Saturday, February 6, 2016

Saturday Recipe

I don't think we eat enough fish. It is so good for us. Here is a nice trout recipe.

Citrus-Cured Trout with Meyer Lemon Vinaigrette

Lime Wood's proximity to Hampshire Chalk Streams means trout is a regular feature on the menu at HH & Co., one of the hotel's restaurants. The trout is smoked or seared, as it is here, and drizzled
with a bright, lemony vinaigrette.


1 lemon, preferably Meyer
1/4 cup extra-virgin olive oil
1 tablespoon minced preserved lemon rind (see Note)
Kosher salt
5 tablespoons canola oil
1/2 cup panko
1/2 teaspoon fennel seeds, crushed
1 tablespoon chopped dill
1 tablespoon finely grated grapefruit zest
1 teaspoon finely grated lime zest
3 tablespoons sugar
Four 6-ounce skin-on trout fillets
Red and white braised endives, for serving

Finely grate the lemon zest and reserve it. Using a knife, peel the lemon, removing all of the bitter white pith. Working over a small saucepan, cut in between the membranes to release the sections. Squeeze any remaining juice from the membranes into the saucepan and bring to a gentle simmer. Cook over moderately low heat, stirring occasionally, until the lemon breaks down, about 15 minutes. Transfer to a small bowl and stir in the olive oil and preserved lemon. Season the vinaigrette with salt; let cool.
Meanwhile, in a large skillet, heat 1 tablespoon of the canola oil. Add the panko and fennel seeds and toast over moderately low heat, stirring occasionally, until golden and fragrant, about 5 minutes. Stir in the dill and season with salt. Transfer the breadcrumbs to a paper towel–lined plate to drain. Wipe out the skillet.
In a small bowl, combine the grapefruit and lime zests with the reserved lemon zest, the sugar and 3 tablespoons of kosher salt. Lay the trout fillets on a baking sheet ski side down and cover evenly with the citrus-salt cure. Let stand for 6 minutes. Rinse the trout and pat dry.
In the large skillet, heat 2 tablespoons of the canola oil. Lightly season the trout with salt and pepper. Add 2 fillets to the skillet skin side down and cook over moderately high heat until the skin is golden and crispy, about 3 minutes. Flip the fish and cook until golden and white throughout, 2 to 3 minutes longer. Briefly drain the fish on paper towels, then transfer to plates. Repeat with the remaining 2 tablespoons of oil and 2 trout fillets. Spoon some of the lemon vinaigrette over the trout and garnish with the fennel seed breadcrumbs. Serve with braised endives and pass the remaining vinaigrette at the table.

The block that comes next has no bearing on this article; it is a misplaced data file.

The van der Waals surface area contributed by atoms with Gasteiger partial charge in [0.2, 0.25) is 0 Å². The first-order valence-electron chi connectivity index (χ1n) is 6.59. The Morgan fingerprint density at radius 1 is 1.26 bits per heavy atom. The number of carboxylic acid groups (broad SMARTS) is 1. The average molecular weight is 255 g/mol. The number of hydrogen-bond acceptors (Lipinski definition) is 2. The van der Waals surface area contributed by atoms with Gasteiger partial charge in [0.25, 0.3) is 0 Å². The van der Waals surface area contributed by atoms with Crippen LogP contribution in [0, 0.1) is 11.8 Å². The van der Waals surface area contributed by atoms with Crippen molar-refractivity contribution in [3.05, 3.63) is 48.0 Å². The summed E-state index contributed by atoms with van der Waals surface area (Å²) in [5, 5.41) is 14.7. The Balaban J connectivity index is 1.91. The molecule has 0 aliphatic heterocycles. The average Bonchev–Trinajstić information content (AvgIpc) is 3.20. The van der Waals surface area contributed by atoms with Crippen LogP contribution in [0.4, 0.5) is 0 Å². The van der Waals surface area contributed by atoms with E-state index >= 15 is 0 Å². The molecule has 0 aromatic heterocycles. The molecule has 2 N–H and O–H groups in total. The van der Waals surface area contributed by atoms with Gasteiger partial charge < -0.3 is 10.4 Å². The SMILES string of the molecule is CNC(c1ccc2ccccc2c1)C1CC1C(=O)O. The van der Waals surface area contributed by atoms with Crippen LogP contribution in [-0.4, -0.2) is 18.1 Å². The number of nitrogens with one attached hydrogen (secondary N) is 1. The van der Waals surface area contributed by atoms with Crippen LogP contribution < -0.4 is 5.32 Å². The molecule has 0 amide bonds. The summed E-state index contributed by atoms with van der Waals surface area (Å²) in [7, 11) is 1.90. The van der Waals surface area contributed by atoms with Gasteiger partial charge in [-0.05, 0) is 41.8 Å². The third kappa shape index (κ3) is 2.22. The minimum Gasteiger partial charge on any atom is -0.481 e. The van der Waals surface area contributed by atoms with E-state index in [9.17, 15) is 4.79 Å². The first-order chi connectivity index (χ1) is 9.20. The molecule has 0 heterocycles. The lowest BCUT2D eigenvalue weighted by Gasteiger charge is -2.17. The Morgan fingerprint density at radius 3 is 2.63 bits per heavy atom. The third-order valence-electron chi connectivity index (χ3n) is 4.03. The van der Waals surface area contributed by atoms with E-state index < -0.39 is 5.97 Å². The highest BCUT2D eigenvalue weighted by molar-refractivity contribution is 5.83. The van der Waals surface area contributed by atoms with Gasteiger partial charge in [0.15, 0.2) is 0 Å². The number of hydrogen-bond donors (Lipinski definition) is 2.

Jarred preserved lemon can be found at specialty food shops and stores like Whole Foods.
Have a great day


  1. Hi Jo - sounds delicious .. have a good weekend - without too many hassles .. take care - cheers Hilary

    1. Thanks Hilary, and the same too you.

  2. I wish I liked fish but sadly, I don't.

    1. You know I am awfully glad, that, unlike you JoJo, I like practically all foods with very few exceptions.

  3. From what I understand from friends and family, I'm in the minority when it comes to liking trout. I also have some lemon wedges handy!!

    1. Yes, I think you are Dixie. I have friends who do like trout and quite a few others who don't like fish at any price.

  4. The only thing I hate about cooking fish in the house is the smell. I prefer to grill it outside.

    1. Not something that has ever bothered me. You could always cook fish in the microwave Liz.

  5. What Elizabeth said. In the summer we have fish at least once per week but I hate stinking the house up in the winter. Trout looks really good though.

    1. I really don't find any problem with the smell of cooking fish Susan.